And while there are not a lot of Thunderchiefs left that can give us a window through which to view and learn from their experiences, we believe it is important that we do whatever we can to make sure they are able to speak their truths, to help us and generations to-come, accurately view the war. So over the coming days and weeks, we’ll be back to tell you about some of those people who are going above and beyond to help collect and learn more about these Thunderchiefs; and we’ll ask for your help to get the word out and support their efforts.
If per chance you are on Instagram, you will see it first here and then shared by myself and hopefully others https://www.instagram.com/cademartinphoto/
Again, my heartfelt appreciations for not only who you are and what you’ve accomplished but for your allowing us to give context to your sharing of your stories and your images and hopefully we’ve done you proud by turning it into what I believe are informative and important insights. (on so many levels).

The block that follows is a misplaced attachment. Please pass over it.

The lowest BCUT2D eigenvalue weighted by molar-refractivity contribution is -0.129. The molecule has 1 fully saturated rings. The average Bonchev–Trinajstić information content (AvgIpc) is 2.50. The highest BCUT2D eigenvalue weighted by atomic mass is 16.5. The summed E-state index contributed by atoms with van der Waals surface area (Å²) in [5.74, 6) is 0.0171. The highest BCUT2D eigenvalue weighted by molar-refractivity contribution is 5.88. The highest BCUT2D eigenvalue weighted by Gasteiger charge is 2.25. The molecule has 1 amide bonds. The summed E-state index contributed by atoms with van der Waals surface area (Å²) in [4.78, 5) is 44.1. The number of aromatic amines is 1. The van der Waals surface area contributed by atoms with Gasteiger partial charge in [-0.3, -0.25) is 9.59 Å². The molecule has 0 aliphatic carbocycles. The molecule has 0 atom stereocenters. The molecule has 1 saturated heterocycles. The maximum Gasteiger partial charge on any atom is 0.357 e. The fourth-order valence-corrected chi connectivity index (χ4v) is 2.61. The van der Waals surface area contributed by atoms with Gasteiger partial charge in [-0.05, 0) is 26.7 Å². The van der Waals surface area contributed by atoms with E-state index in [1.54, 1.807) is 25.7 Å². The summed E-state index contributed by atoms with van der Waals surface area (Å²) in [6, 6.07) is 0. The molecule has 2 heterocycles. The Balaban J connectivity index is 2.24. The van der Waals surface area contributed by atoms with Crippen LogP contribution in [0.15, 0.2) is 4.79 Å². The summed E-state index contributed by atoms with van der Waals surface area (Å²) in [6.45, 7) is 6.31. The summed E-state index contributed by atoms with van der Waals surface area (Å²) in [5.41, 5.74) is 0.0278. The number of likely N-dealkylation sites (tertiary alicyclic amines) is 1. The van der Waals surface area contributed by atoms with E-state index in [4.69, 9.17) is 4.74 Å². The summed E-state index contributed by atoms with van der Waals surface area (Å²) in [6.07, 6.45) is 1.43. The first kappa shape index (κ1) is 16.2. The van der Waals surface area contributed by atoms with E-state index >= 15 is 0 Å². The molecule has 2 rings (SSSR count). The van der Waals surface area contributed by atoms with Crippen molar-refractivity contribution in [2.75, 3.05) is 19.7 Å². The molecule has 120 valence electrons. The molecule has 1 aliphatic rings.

Thank you everyone.
Blog (726) posted on February 25, 2010
Posted on February 25, 2010 by Gary
Bottineau County Centennial Books:
Reply from Neola Kofoid Garbe: Bottineau & Minot, ND.
The Bottineau County Centennial Books are VERY hard to find. I haven’t seen/heard of a new copy for years. Estate sales sometimes have a copy. It seems the people who own them, are hanging on to them. I’m guessing many of the original books have worn out over the years. The book was kiddingly called “The Bible”. I located a copy on the net about three weeks ago (used). It was selling for $295. Sometimes, of course, a person lucks out and finds a copy. I’m trying to locate a copy for a friend of mine, too.
Perhaps an ad in the Courant would bring results.